For instance, Katnip sneaks up behind the owl with an axe.  Herman flips off the lights, and we hear some “CHOP! CHOP! CHOP!” sound effects.  Katnip then strikes a match to find that HE’S the one that’s been cut in half!  And so we go, violently along…

We end with Katnip having been run-off and the owl brings Herman back to its nest for a well-deserved mutual rest.  After so many good gags, I’m somewhat disappointed in the “nice” ending.  If *I* were writing it, I would have had “Mama Owl” show up to remind us that… you know, owls EAT mice!  …And have Herman join Katnip in hurried exile!  

Fun on Furlough” (1959):  As incredible as this may be to believe, in the next-to-last entry of the series, Famous Paramount (best known, of all studios, for repetitive and formulaic plots) does something with a cat and mouse that has never been done before! 

In a toy shop setting, the pathetic mice are routed by watch-cat Katnip – until Cousin Herman comes home FROM THE ARMY, as a SERGEANT on a two-week furlough!  Recalling that Katnip was recently a U.S. Army PRIVATE, Sgt. Herman preys upon the military “reflex actions” that Katnip has failed to shake since returning to civilian life! 

Lots of “reflexively following orders” gags and bits with military toys ensue. Katnip, cleverly posing as a superior officer recalling Herm’s leave, almost turns the tables on Herman toward the end – but the mouse ends up snatching victory from (Katnip’s) jaws of defeat.  Again, I can’t recall ANY animated cat and mouse pulling THIS ONE off! 

Surprisingly funny bit:  Sgt. Herman singing “You’re In the Army Now”. 

He sings:  You’re in the Army now… You’re not behind the plow… You’ll never get rich… ” – and then Katnip bursts in and slams a door on him, preventing him from getting to that infamous next line!  …GOTTA LOVE IT!   

Katnip’s Big Day” (1959):  After ALL THIS GOODNESS, I suppose I shouldn’t be surprised that the Herman and Katnip series ends on a “cheater”.  Actually, given the high number of cheaters Famous Paramount actually did (…not to absolve MGM, or Warner Bros. by any stretch – but it just seemed Famous did more of ‘em!), I should be pleased that this was the only one to occur in the H&K series. 

By this point in the series, Katnip’s design had devolved (or, should I say “simplified”) to the point where his “tuft of hair” was long gone – and he’d acquired a pair of PANTS like Herman’s!  But, to match the existing footage to come, his look was “turned-back” to something more classic.  The modern animation didn’t match anyway, but they tried! 

The standard Herman and Katnip chase is interrupted by a genial guy with a microphone: Is your name Katnip?  All the characters of Cartoonland are here to honor you!”  And, with that, the outdoor background of the chase lifts to reveal they are on an auditorium stage, with hundreds of very stylized “generic cartoon animals” in the audience!  (Lions, tigers, giraffes, zebras, hippos, gorillas, -- even an aardvark and a yak!)

Nice bit – which would have been nicer still if at least the noticeable, front-seated members of the crowd were from ACTUAL Harvey / Famous Paramount cartoons – like Cilly Goose, Spunky the Donkey, Tommy Tortoise and Moe Hare, Blackie the Lamb and Wolfie (ironically, Arnold Stang and Sid Raymond in an EARLIER pairing!), Herman’s original co-stars Henry/Hector the henpecked rooster and his wife Chicken Pie, or even Baby Huey and the Fox, never mind Casper.  But, on with the show…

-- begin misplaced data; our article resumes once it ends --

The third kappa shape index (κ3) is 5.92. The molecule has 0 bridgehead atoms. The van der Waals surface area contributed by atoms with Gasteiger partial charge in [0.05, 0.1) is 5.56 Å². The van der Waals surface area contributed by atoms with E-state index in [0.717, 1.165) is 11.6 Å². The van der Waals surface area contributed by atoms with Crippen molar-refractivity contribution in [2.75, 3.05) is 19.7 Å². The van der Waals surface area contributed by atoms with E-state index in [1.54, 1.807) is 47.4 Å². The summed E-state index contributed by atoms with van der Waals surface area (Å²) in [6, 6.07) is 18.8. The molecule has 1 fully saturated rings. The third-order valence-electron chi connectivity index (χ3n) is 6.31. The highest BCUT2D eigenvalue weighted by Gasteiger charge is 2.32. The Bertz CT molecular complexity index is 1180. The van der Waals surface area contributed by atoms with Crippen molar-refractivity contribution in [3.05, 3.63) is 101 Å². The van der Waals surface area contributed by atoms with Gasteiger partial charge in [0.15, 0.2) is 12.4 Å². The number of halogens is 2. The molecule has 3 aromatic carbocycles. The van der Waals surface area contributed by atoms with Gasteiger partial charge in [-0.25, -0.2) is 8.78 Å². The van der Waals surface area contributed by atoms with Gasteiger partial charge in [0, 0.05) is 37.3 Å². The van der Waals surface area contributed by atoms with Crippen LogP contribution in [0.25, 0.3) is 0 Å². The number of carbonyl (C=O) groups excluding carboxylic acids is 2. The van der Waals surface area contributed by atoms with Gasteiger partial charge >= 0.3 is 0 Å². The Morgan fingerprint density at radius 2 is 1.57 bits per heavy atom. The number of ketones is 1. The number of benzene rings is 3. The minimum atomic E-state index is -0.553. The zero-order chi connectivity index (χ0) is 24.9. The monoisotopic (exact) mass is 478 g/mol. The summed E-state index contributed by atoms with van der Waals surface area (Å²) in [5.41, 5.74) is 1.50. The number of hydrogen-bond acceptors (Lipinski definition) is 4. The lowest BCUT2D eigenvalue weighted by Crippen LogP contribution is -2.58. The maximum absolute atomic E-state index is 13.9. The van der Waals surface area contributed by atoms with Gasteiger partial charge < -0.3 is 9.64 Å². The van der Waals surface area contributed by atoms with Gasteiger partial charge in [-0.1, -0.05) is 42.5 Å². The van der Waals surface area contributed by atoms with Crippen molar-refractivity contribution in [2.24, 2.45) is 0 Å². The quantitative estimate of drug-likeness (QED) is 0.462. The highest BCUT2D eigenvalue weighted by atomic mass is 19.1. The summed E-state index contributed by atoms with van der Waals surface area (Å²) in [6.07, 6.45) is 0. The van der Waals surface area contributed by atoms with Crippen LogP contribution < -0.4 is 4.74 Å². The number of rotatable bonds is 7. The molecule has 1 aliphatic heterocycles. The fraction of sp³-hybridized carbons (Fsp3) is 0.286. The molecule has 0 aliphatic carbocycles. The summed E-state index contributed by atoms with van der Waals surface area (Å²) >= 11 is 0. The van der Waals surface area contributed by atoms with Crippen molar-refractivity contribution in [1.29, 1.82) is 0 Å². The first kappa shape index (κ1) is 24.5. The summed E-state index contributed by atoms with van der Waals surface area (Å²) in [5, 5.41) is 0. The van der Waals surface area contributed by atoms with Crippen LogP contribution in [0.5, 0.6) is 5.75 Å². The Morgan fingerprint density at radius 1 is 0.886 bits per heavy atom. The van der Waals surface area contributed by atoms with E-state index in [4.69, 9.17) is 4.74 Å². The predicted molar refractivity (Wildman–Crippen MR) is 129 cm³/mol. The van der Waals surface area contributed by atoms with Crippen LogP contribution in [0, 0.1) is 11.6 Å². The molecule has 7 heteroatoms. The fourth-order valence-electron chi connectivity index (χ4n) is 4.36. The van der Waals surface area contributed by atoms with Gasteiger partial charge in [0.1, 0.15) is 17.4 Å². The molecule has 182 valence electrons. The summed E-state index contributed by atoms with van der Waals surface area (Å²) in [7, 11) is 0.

Blackie and Wolfie = Herman and Katnip?

First out to greet Katnip, now in the Seat of Honor, is “Spike”… the Brawny Cat from “A Bicep Built for Two” (1955) to reminisce with a scene lifted from that short.  Of course, it’s one where Katnip gets the business… and not where “Spike” is (supposedly) killed.  Jackson Beck returns to voice “Spike”. 
Pardon me, but aren't you DEAD?

The Pathetic Mice (…now named “Rubin, Dubin, and Louie” – Yes, really!) follow suit with a clip from “Drinks on the Mouse” (1953), as does Buzzy the Funny Crow (also Beck) with “Cat-Choo” (1951).  Buzzy’s only appearance on this set. 

A real highlight – tempered somewhat by a corresponding negative – was Herman’s segment.  A nice-sized clip of the ending of the great “Mousetro Herman” (1956)!  If you MUST cheat, cheat with a good one, I always say!  The negative, alas, is that Arnold Stang did not turn out to honor Katnip.  With scant few lines in the “new footage”, Stang was apparently replaced by Jack Mercer – who was probably already there, anyway. 

The cartoon ends with Katnip slunk and hiding UNDERNEATH the Seat of Honor, as his so-called friends continue to laugh at him.  But then a tranquil SMILE comes over him, as the group sings “For He’s a Jolly Good Katnip!” and we fade out. 
Katnip's consolation prize?  A personalized mug!

I’m not certain whether Katnip just decided to “go-with-it” and have a good time in spite of everything… or he simply realized that his animated nightmare was finally OVER, and he could, at last, breathe a long-awaited sigh of relief! 

One can almost hear him thinking: “Let Tom, Sylvester, and that TV upstart Mister Jinks take the punishment from now on!  Me? I’m RETIRED!” 
Now, it's just FISHIN' for me!
 Looking back over this chronology, one must notice that, unlike MANY theatrical cartoon series – including some of the very best – Herman and Katnip was good (if not great) throughout its entire run…often managing to avoid the stunting repetition of many of its Paramount contemporaries.  Of course, to be fair, its “run” was limited to 1950-1959, avoiding the lesser theatrical period of the ‘60s… but the ‘50s were not necessarily a good period for other Famous Paramount series, so let’s make of that what we will!